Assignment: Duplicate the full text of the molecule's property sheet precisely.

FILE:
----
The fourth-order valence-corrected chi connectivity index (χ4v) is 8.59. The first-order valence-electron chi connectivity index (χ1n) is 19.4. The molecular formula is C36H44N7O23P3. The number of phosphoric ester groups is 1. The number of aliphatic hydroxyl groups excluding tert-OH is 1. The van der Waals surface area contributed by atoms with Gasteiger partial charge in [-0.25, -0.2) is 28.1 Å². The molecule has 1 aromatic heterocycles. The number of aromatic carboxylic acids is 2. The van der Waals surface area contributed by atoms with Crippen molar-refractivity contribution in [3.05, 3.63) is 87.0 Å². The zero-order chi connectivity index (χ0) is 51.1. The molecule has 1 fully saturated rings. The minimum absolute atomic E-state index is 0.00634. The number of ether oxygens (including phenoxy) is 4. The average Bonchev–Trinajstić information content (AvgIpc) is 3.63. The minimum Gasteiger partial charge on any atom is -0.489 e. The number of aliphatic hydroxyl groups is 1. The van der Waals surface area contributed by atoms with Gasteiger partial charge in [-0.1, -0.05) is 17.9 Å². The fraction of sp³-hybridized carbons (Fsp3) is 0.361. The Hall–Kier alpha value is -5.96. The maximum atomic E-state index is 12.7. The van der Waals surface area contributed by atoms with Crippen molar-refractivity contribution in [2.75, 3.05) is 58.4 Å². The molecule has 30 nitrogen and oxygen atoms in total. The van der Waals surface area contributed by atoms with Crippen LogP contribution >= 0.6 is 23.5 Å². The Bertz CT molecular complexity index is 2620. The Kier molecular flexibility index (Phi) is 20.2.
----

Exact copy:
The fourth-order valence-corrected chi connectivity index (χ4v) is 8.59. The first-order valence-electron chi connectivity index (χ1n) is 19.4. The molecular formula is C36H44N7O23P3. The number of phosphoric ester groups is 1. The number of aliphatic hydroxyl groups excluding tert-OH is 1. The van der Waals surface area contributed by atoms with Gasteiger partial charge in [-0.25, -0.2) is 28.1 Å². The molecule has 1 aromatic heterocycles. The number of aromatic carboxylic acids is 2. The van der Waals surface area contributed by atoms with Crippen molar-refractivity contribution in [3.05, 3.63) is 87.0 Å². The zero-order chi connectivity index (χ0) is 51.1. The molecule has 1 fully saturated rings. The minimum absolute atomic E-state index is 0.00634. The number of ether oxygens (including phenoxy) is 4. The average Bonchev–Trinajstić information content (AvgIpc) is 3.63. The minimum Gasteiger partial charge on any atom is -0.489 e. The number of aliphatic hydroxyl groups is 1. The van der Waals surface area contributed by atoms with Gasteiger partial charge in [-0.1, -0.05) is 17.9 Å². The fraction of sp³-hybridized carbons (Fsp3) is 0.361. The Hall–Kier alpha value is -5.96. The maximum atomic E-state index is 12.7. The van der Waals surface area contributed by atoms with Crippen molar-refractivity contribution in [2.75, 3.05) is 58.4 Å². The molecule has 30 nitrogen and oxygen atoms in total. The van der Waals surface area contributed by atoms with Crippen LogP contribution >= 0.6 is 23.5 Å². The Bertz CT molecular complexity index is 2620. The Kier molecular flexibility index (Phi) is 20.2.